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Feds create ombudsman to keep tabs on corporate behaviour abroad

Will work towards resolving conflicts between local communities and Canadian companies.


OTTAWA — The Liberal government is creating an independent watchdog to enforce responsible conduct of Canadian companies operating abroad.

International Trade Minister Francois-Philippe Champagne announced the new position Jan. 17.

The role of the Canadian ombudsman for responsible enterprise will be to work towards resolving conflicts between local communities and Canadian companies operating abroad.

The position will focus on several sectors including mining, oil and gas and the garment sector.

It will also have the power to independently investigate and make recommendations in cases involving human rights complaints.

Champagne said the government may withhold support, including financial, from companies that are found to have committed violations and that he would take an active role in making them toe the line.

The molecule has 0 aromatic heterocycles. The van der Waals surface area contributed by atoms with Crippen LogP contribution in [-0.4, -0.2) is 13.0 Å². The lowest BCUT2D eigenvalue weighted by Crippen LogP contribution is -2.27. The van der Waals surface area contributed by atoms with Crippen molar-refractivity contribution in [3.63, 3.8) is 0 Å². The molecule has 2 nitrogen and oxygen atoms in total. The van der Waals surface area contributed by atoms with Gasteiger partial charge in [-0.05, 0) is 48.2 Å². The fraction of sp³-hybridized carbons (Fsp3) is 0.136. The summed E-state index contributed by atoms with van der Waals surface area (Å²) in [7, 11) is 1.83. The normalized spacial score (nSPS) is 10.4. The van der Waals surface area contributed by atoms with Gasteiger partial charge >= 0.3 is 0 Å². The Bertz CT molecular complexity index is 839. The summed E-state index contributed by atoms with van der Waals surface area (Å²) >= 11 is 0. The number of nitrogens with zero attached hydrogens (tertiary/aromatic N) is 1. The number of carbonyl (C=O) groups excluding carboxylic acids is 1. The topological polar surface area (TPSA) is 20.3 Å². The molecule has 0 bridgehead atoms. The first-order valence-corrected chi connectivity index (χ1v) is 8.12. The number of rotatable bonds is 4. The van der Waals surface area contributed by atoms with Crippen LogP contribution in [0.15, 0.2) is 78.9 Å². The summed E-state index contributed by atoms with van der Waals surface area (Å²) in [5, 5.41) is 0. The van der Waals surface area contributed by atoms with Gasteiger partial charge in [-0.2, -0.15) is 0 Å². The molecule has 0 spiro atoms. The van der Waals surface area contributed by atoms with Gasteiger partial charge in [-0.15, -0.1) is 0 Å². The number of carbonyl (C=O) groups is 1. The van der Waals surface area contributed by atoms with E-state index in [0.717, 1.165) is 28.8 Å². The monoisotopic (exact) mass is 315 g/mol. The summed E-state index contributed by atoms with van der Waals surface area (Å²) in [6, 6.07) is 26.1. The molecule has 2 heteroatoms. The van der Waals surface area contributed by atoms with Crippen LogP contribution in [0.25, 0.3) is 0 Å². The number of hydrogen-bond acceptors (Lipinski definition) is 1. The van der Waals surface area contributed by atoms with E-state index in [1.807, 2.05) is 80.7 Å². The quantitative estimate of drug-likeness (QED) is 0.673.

“To fly the Maple Leaf means something. It means being associated with a set of values,” he told a news conference.

“This is an extraordinary brand to have in the world today,” he added. “But it also comes with responsibilities.”

The new position is intended to be a substantive upgrade to the current “corporate responsibility counsellor,” which has been widely criticized as a toothless entity for dealing with misconduct complaints against Canadian companies, mainly in the mining industry.

Julia Sanchez, the head of the Canadian Council for International Co-operation, said civil society groups such as her will be watching closely to see that the ombudsperson succeeds.

Her organization and others will be part of an advisory board that was also established as part of Champagne’s announcement.

 

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